Looking ahead to the last few months of 2019 and on into 2020, there are a number of exciting trends impacting vision technology. Consumers can expect to see these trends popping up in the exam room, online, and increasingly throughout a normal day of work or play.
So, what’s on the horizon in vision care technology?
Smart frames are coming back
Google Glass made huge waves when it first appeared in 2014, but went out with a fizzle the next year. In many ways it was ahead of its time, and targeting consumers with a funny-looking, bulky pair of frames that had few practical purposes and cost $1500 turned out to be a misstep for the search giant.
But, the tech itself was sound and Google never stopped working on it. This year, Google Glass 2 was released with a business focus, and it’s taking off far more successfully.
Of course, this is just the best known of a relatively new and expanding type of electronic wearable: Smartglasses. Much like smartwatches (and phones, for that matter), smartglasses offer some convenient and fun benefits such as activity tracking, call and text notifications, appointment reminders and more. And, since glasses wearers always have their glasses on, they’re more convenient than some other options for those purposes.
But, smartglasses have a powerful superpower that’s really driving the trend today: augmented reality (AR). AR combines optical technology, eye-tracking, and ultra-fast computer processing to overlay digital images over the real world. It can be used, for instance, to view digital building plans overlaid over the actual construction site so workers can inspect measurements and placement. In the near future, as the technology continues to drop in price and smartglasses become more popular and widespread, it can easily be applied to enhancing the retail shopping experience, adding a new dimension to entertainment, and even providing digital context to everyday sights.
Expect to see smartglasses hit the mainstream in the next year.
Blue light protection - an old idea that’s finally hitting the mainstream
Anytime you look at an unfiltered digital screen, a portion of the light your eyes are absorbing is in the blue wavelength. Of course, blue light — the strongest portion of the visible spectrum — is all around us all the time. However, with most of us spending more and more of our waking hours staring at a screen these days, the strong blue light coming from screens can potentially harm your vision.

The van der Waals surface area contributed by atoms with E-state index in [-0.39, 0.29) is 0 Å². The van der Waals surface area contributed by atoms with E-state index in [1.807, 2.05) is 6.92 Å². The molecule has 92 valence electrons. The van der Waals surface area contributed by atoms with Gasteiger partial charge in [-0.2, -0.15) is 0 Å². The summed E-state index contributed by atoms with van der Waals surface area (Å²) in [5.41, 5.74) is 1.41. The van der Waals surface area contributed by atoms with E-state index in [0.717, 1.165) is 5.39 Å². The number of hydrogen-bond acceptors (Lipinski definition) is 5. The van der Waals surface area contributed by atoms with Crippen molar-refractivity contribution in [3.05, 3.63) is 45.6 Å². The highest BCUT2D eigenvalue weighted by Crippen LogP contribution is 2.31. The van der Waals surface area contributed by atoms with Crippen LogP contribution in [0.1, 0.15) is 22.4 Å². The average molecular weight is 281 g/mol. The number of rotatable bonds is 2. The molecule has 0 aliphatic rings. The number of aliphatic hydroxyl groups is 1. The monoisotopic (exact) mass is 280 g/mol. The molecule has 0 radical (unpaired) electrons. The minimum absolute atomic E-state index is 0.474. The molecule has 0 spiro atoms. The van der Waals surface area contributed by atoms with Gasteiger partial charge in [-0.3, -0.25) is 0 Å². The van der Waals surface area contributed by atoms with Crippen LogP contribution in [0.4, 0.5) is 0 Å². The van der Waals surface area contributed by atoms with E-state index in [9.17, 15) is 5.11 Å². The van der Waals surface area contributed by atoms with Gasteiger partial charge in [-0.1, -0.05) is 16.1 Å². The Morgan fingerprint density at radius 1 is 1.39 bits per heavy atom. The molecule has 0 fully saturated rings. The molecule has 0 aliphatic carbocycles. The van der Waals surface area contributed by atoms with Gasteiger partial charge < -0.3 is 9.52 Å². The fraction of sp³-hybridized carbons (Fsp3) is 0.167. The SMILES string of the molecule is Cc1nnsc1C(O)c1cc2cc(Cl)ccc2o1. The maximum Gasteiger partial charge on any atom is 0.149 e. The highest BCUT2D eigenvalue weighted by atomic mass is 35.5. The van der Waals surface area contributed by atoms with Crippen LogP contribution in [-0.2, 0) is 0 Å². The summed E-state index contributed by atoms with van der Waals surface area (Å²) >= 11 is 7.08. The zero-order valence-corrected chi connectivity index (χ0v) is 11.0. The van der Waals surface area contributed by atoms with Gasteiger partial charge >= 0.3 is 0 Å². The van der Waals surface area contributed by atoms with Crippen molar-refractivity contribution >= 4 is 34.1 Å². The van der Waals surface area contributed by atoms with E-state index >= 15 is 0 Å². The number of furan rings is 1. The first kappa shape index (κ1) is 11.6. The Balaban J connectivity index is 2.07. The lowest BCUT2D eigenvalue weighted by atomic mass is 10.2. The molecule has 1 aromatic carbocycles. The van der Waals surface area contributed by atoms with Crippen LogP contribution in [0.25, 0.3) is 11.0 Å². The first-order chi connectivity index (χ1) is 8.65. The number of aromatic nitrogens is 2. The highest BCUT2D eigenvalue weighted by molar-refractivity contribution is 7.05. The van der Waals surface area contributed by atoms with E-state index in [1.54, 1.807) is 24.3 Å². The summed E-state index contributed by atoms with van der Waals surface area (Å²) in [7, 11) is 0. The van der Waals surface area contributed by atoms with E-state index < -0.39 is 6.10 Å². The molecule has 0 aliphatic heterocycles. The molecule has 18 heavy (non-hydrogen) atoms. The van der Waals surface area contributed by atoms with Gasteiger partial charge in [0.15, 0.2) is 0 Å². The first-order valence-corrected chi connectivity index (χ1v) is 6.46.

As reported at All About Vision, there are a number of reasons why blue light can be harmful, including “digital eyestrain,” loss of sleep and sleep quality, and even a condition similar to macular degeneration.
Doctors have known this for years, and most everyone has heard it at some point. Video Display Terminal (VDT) glasses and “blue blocker” lenses have been around just as long. But it’s only recently that this type of eyewear has truly hit the mainstream at popular retailers both online and off.
By applying special coatings and tints to plano or prescription lenses, eyeglass manufacturers can help relieve the issues that come from excess blue light. And, since it’s finally become as popular an idea as it deserves, these specialty glasses are available in thousands of attractive frame styles. You can even discuss with your eye doctor getting a pair made with an intermediate prescription, optimized for the average distance your favorite screen is from your eyes while you work.
Innovative materials driving trends in glasses and contacts
A newly released study of the global vision care market reported the following:
“The global vision care market is expected to reach around $74 billion, growing at a CAGR of more than 3% during the forecast period.”
The report went on to note that one of the driving forces of that growth is the use of innovative new materials that are making eyeglasses and contact lenses less expensive, more comfortable, and more effective, all of which makes them more popular.
Some examples include the use of silicone hydrogel for soft contact lenses, which offers better oxygen breathability than conventional plastic, and high-index plastic eyeglass lenses that offer high refractive correction in a physically slim lens design. Again, these aren’t necessarily brand new technologies, but they’re becoming more affordable and more widely available, so they’re trending like never before.
Ever-changing eyewear fashion impacts trends too
Eyewear fashion trends are always going to have an impact on vision care too. And that makes sense: we all want to look our best, and sometimes that means changing things up. In frames, retro styles from the 60s, 70s, and 80s are coming back in a big way. Some examples of current and coming trends include:
- 60’s: Cat’s-eye and Jackie Onassis-style round, white frames
- 70’s: Huge, face-hiding frames and with earth tone tints
- 80’s: Aviator-style sunglasses (no mirrored lenses though!)
You can bet your bell bottoms that all of these frames are made of tougher, lighter, more wear- and chemical-resistant materials than their original counterparts. Eyeglass manufacturers are focusing more than ever before on building frames that last.
Other trends to check out
Of course, there’s a lot more going on in vision care technology these days than we could possibly cover here. Here are some other interesting tech trends to check out:
- An eye exam you give yourself
- A device that tracks your eye movements to identify health problems
- A number of advancements in the treatment of low vision
- And, if you’re ready for it, a 3D-printed cornea
Whether you end up exploring the newest trends or you’re satisfied with the old standbys, keeping up with your vision care is a worthwhile priority. If you ever find cost getting in the way of doing so, Wellness Complete may be the best trend you could learn about.